Just in time for the beginning of hurricane season (it kicked off yesterday, June 1), the AP reports that climatogists have little ability to project how bad things will actually be: "The AP contacted the emergency management agency in every coastal state from Texas to Maine and asked whether these seasonal forecasts play any role in their preparations for the hurricane season. Their response was unanimous: They're a great way to get people thinking about the upcoming season, but that's about it."

Climatologists at places like NOAA play it safe by issuing very vague warnings, as in "projected climate conditions point to a near normal or above normal hurricane season in the Atlantic Basin this year." Which is not particularly reassuring if you live on a coast. But the AP article faults journalists for treating predictions like gospel truth: reporting breathlessly that there will be a below-average season with only 6 storms, for example, as they did in 1992, when one of those storms just happened to be Hurricane Andrew.

Something I wondered about reading the article: The researchers use old data to come up with their projections, running old statistics through computer models that account for "everything from ocean salinity and rainfall amounts over West Africa to sunspot cycles and the influences of the Pacific warm-water current known as El Nino." Given that all the false predictions in the piece were overconservative, is there a chance that global warming, and the higher probability of extreme weather it may produce (scientists are still pretty unclear on this point, but there's some thought that climate change can make hurricanes at least more intense, if not also more frequent), is a factor in the false predictions? Actually, though, it sounds more like predictions have never been a winning game when it comes to hurricanes; and check out this interesting RealClimate post on the varied reliability of old hurricane data in general. Still, it seems likely that predictions will just continue to get harder to make, if global warming really does have an impact on hurricane patterns, unless climatologists find ways to keep up.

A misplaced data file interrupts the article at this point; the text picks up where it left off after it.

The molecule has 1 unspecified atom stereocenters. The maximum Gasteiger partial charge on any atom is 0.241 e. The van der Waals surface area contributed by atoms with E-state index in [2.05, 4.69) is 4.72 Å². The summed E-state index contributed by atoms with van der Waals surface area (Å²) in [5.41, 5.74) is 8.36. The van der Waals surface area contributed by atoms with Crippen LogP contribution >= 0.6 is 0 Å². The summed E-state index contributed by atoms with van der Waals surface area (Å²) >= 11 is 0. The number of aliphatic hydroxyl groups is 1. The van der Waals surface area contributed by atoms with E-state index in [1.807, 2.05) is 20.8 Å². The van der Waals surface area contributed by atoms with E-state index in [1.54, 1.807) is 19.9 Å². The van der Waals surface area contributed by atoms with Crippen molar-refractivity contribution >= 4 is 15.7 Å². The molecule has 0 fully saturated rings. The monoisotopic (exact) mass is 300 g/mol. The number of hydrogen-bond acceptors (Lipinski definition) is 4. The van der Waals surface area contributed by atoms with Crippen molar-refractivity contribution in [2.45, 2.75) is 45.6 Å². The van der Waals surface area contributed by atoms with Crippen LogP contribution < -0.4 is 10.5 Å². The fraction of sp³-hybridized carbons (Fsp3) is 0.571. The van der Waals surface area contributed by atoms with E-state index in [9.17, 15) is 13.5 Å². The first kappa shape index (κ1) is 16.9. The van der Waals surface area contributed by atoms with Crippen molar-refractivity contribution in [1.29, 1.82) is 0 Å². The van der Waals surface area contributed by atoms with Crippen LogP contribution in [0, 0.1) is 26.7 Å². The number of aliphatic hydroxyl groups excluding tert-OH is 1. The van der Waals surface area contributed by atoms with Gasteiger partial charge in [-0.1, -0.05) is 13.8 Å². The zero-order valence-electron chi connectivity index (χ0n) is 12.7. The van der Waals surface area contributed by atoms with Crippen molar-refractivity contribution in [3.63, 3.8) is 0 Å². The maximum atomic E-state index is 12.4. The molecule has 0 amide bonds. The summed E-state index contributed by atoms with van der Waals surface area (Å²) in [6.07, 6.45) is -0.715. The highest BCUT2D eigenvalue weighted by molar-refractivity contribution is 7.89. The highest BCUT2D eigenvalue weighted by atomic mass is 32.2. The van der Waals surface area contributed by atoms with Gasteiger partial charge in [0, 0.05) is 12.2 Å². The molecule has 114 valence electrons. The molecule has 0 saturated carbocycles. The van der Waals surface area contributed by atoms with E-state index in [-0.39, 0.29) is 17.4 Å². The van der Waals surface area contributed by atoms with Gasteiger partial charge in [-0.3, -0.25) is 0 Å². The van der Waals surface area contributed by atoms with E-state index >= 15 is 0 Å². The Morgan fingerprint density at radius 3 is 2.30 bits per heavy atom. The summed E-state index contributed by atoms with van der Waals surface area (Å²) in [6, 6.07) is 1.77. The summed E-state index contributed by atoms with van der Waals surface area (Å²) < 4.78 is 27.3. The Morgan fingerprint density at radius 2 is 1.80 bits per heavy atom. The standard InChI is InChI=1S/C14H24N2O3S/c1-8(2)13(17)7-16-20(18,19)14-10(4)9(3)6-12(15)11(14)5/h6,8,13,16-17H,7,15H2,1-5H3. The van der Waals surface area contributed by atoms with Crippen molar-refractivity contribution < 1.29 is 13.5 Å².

(Photo from the NOAA website.)

--Britt Peterson